'Moscow Moscow Moscow Moscow Moscow Moscow': Theater Review

Moscow Moscow Moscow Moscow Moscow Moscow - Production Still 1 - H 2019
Courtesy of Joan Marcus
Too many Moscows, not enough wit.

Playwright Halley Feiffer adapts Chekhov's 1901 classic 'Three Sisters' in this raucously profane comic riff, originally seen at the Williamstown Theatre Festival.

If you've ever watched a production of Chekhov's Three Sisters and thought, "What this play really needs is for one of the characters to sit on a whoopie cushion," then do I have the show for you.

It's Moscow Moscow Moscow Moscow Moscow Moscow, the latest effort from Halley Feiffer, who apparently doesn't give much thought to the size of theater marquees. This is the playwright, after all, whose previous efforts include such pithily titled comedies as A Funny Thing Happened on the Way to the Gynecologic Oncology Unit at Memorial Sloan Kettering Cancer Center of New York City. I hope you'll understand that for brevity's sake, I'll be shortening the title of this comic riff on Chekhov to Moscow for the remainder of this review.

Apparently of the opinion that there is just too much darn subtext in Chekhov's 1901 classic, Feiffer has updated it, in style if not in its setting, so that the characters express their angst-ridden feelings like overcaffeinated millennials. The plot, situations and characters essentially remain the same, but the anachronism-heavy language is profane and the humor frequently lapses into slapstick. In this version, Andrey (Greg Hildreth), the sisters' brother, and Natasha (Sas Goldberg, stealing the show much like she did in Significant Other), don't merely express their love for each other. They vigorously hump all over the stage like rabbits in heat.

And speaking of heat, there's plenty generated by the beautiful youngest sibling Irina (Tavi Gevinson, This Is Our Youth, The Crucible), who expresses irritation when the social outcast Solyony (Matthew Jeffers), among others, tells her he's in love with her. "Does everyone think I have a golden pussy or something?" she snaps at him. Irina is also pursued by her good friend Tuzenbach (Stephen Boyer, Hand to God), who has to keep denying that he's gay. She doesn't reciprocate his feelings, in any case. "I just want to marry someone I'm in love with, okay?" she tells him. "I don't feel like that's such a BFD."

The casting is aggressively nontraditional, including a cross-dressing Chris Perfetti as the married Masha, who falls in love with the handsome and dashing Vershinin (Alfredo Narciso). When Moscow premiered two summers ago at the Williamstown Theatre Festival, Masha was played by Cristin Milioti, who was unavailable for this production. So the role was recast with a man, because, presumably, why not? But while Perfetti brings admirable dignity and pathos to his subtle performance, the gender-switching adds absolutely nothing to the proceedings.  

And so it goes, with the broadly satirical humor lacking the necessary wit to justify this sendup's existence. (It just makes you wish the late, great Charles Ludlam had taken a crack at the source material.) You'll have to decide for yourself if you think it's amusing when the miserably unhappy Olga (Rebecca Henderson, drolly funny) assures the elderly servant Anfisa (Ako), "You are an old bitch. But you're my old bitch!" Or when she breaks into tears when someone plays Whitney Houston's "I Wanna Dance With Somebody" on the piano. Or when Vershinin informs the others, "My wife tried to kill herself again," and then shrugs and offers a breezy, "See you guys soon!"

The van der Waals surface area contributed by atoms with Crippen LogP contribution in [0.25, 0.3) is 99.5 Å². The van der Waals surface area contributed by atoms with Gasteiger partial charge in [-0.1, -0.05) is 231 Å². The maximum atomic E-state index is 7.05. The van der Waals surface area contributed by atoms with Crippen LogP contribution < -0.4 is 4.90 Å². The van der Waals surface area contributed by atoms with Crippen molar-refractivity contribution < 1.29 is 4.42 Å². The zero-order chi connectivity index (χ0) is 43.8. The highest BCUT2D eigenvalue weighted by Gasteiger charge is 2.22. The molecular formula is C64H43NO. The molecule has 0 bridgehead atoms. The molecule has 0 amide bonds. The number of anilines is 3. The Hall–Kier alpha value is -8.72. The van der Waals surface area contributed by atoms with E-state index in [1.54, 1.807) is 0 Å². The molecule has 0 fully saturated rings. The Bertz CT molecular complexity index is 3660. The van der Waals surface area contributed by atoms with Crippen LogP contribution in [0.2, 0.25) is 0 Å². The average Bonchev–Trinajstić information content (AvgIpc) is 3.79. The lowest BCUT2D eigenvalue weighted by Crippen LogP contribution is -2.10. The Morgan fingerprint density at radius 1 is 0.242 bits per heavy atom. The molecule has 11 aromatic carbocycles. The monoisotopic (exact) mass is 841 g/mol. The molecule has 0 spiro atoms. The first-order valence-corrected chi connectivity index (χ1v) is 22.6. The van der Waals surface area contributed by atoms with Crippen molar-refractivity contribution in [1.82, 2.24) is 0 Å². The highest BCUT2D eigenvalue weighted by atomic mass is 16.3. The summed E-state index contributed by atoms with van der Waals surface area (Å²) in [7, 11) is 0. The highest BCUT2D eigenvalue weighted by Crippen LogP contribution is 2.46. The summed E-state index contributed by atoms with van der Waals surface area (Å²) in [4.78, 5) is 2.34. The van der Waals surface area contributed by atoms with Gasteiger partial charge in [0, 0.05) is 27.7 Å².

There is such a profusion of gags that some of them, especially those of the meta-theatrical variety, inevitably land. Those not well-versed in Three Sisters (and if you aren't, you'll miss a lot of the jokes), for instance, will certainly relate to Olga's complaint, "I get confused with all the names."

But once you see what Feiffer is going for, and you will very early on, the humor quickly starts to feel forced and repetitious. Moscow calms down a bit in the second act, channeling more of the poignancy of its inspiration, but by then it's hard to feel emotionally invested in the turmoil of characters who have become little more than caricatures. (BTW, it's often a telling sign when a show's intermission is removed during previews, as it was in this production. It usually means that too many audience members were taking the opportunity to flee.)

Director Trip Cullman, a frequent collaborator of the playwright who's clearly attuned to her off-kilter comic wavelength, delivers a sprightly staging. And the large ensemble throw themselves into their performances with gusto, often getting laughs with what seems like sheer force of will. Mark Wendland's set design, dominated by the Russian word for "Moscow" spelled out in light bulbs and a large-scale drawing of the city, and Paloma Young's mix of period and contemporary costumes (David Bowie T-shirt, etc.), looking like they were assembled from thrift shops, add a suitably irreverent visual feel to the production.

It's possible that Moscow might have seemed far more amusing when seen in the bucolic Berkshires environs of Williamstown, but its humor merely wilts in the summer heat of the city.

Venue: The Robert W. Wilson MCC Theater Space, New York
Cast: Ako, Steven Boyer, Tavi Gevinson, Sas Goldberg, Rebecca Henderson, Greg Hildreth, Matthew Jeffers, Gene Jones, Alfredo Narciso, Chris Perfetti, Ryan Spahn, Ray Anthony Thomas
Playwright: Halley Feiffer
Director: Trip Cullman
Set designer: Mark Wendland
Costume designer: Paloma Young
Lighting designer: Ben Stanton
Sound designer: Darron L. West
Presented by MCC Theater, in association with Williamstown Theatre Festival